This story was updated at 11:59 p.m.
HOUSTON -- The International Space Station (ISS) unfurled a shiny new set of solar wings Tuesday to increase its power supply and support future construction.
Astronauts aboard the ISS and NASA?s shuttle Atlantis watched as the new solar arrays at the tip of the station?s new Starboard 3/Starboard 4 (S3/S4) truss unfolded like window blinds as the two spacecraft flew 214 miles (344 kilometers) above Earth.
?Everything worked as expected and we ended up with two brand new solar arrays,? Atlantis astronaut Jim Reilly II said after the successful deployment.
The new solar wings are the third of four U.S.-built arrays to be installed at the ISS and were attached to the orbital laboratory during a Monday spacewalk. They will allow the orbital laboratory to power new modules and international laboratories from Europe and Japan, which are slated to launch towards the ISS later this year and in early 2008.
"So they need electricity for those new modules, and that's part of our job, to allow them to have that," said Atlantis astronaut Steven Swanson, an STS-117 mission specialist, in a NASA interview.
The solar arrays? S4 truss is designed to rotate its power-generating wings like a paddlewheel so they can track the Sun and maximize electricity production. But first, an older solar array wing extending over the new S3/S4 trusses from the station?s mast-like Port 6 (P6) truss will have to be retracted to clear the area.
That solar array retraction is planned during a Wednesday spacewalk by Swanson and fellow STS-117 astronaut Patrick Forrester. The astronauts launched towards the ISS aboard Atlantis on June 8 to deliver the new starboard solar arrays, trusses and a new crewmember to the ISS during their 13-day mission.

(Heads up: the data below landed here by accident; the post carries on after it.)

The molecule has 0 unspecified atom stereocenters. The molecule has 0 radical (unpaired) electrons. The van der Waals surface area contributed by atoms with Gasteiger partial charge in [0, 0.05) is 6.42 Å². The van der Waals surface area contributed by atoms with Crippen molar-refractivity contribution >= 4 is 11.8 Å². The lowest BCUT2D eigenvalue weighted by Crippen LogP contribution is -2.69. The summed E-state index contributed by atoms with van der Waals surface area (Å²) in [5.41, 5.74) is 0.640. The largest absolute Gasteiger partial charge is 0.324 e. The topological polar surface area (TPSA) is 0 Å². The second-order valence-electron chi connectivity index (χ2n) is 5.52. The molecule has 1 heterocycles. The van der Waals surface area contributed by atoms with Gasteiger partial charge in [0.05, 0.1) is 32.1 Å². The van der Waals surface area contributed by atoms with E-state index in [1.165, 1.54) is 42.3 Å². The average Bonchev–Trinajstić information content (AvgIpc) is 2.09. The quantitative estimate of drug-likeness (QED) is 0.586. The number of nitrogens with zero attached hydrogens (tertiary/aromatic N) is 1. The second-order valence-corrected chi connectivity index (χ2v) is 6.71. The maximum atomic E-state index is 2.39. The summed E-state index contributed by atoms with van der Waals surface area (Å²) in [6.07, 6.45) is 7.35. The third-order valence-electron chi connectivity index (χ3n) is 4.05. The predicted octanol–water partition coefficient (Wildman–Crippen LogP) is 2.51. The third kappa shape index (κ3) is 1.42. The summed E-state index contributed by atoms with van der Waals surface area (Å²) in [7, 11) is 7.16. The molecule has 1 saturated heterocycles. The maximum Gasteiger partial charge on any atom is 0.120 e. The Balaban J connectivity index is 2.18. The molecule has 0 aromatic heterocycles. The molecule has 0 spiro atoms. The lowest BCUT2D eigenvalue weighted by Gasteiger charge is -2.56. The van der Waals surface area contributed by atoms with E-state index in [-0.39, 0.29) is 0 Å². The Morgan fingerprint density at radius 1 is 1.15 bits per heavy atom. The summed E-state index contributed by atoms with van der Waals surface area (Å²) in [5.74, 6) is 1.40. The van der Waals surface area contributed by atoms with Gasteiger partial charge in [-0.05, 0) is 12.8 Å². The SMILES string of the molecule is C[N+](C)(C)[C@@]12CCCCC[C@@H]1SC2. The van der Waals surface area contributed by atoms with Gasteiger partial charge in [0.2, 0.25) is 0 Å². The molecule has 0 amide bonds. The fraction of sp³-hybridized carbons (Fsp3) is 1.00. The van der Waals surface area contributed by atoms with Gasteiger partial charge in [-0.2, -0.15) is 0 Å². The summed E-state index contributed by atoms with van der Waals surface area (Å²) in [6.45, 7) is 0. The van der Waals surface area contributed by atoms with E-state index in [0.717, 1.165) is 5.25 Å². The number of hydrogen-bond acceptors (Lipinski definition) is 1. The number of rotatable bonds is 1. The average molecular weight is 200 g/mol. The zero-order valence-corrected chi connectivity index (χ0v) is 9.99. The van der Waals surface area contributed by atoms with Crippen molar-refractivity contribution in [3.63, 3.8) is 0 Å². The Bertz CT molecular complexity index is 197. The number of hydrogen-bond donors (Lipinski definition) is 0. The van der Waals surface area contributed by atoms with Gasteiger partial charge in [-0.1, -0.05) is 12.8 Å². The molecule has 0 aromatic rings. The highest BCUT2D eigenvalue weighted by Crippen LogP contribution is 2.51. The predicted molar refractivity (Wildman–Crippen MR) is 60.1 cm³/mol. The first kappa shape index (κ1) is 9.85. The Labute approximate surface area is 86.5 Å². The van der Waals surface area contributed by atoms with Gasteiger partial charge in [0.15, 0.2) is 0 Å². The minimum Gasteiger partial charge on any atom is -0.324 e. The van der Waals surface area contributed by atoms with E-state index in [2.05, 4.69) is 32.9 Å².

Slow and steady
The space station?s new solar wings began to unfold in earnest at about 4:03 a.m. EDT (0803 GMT), while the ISS and shuttle astronauts slept, when flight controllers on Earth commanded the first of the two solar wings to extend a single mast section, or bay, of its 31.5-bay length.
?It?s really good to look out and see the solar array blankets extended one bay,? STS-117 mission commander Rick Sturckow said.
By 1:58 p.m. EDT (1759 GMT), both solar arrays were fully deployed.
Each ISS solar wing is made up of two 115-foot (35-meter) panels attached to a central mast. When fully unfurled, their wingspan reaches 240 feet (73 meters) from tip to tip.
Both arrays were deployed in stages, which allowed sunlight to warm them up and avoid their paper-thin photovoltaic cells from sticking to one another too strongly -- a phenomena known as ?stiction? -- after years of being packed in a box about 20 inches (50 centimeters) deep.
When NASA deployed its first pair of U.S. solar arrays from the station?s P6 truss during the STS-97 mission in 2000, the panels encountered severe stiction and a tension line came off its spool, prompting a spacewalk repair.
Tuesday?s solar array deployment, by comparison, appeared to go smoothly.
A navigation computer issue in the station?s Russian-built segment forced the orbital laboratory to switch between its own U.S. gyroscopes and the Atlantis shuttle?s thrusters to maintain attitude control, leading to some delays in fully charging the new solar wings and impacting the power produced by their older port-side counterparts. But by late Tuesday, the system was back online and the new arrays charging properly, NASA officials said.
Meanwhile, the Atlantis astronauts had some free time Tuesday before gearing up for Wednesday?s spacewalk.
Swanson and Forrester will perform the second of four planned spacewalks for the STS-117 mission during the excursion, and will spend the night in the station?s Quest airlock to cut down on the time required to prepare their bodies for the planned 6.5-hour excursion.
NASA is broadcasting the space shuttle Atlantis' STS-117 mission live on NASA TV. Click here for mission updates and SPACE.com's video feed.
- SPACE.com Video Interplayer: Space Station Power Up with STS-117
- STS-117 Power Play: Atlantis Shuttle Crew to Deliver ISS Solar Wings
- Complete Shuttle Mission Coverage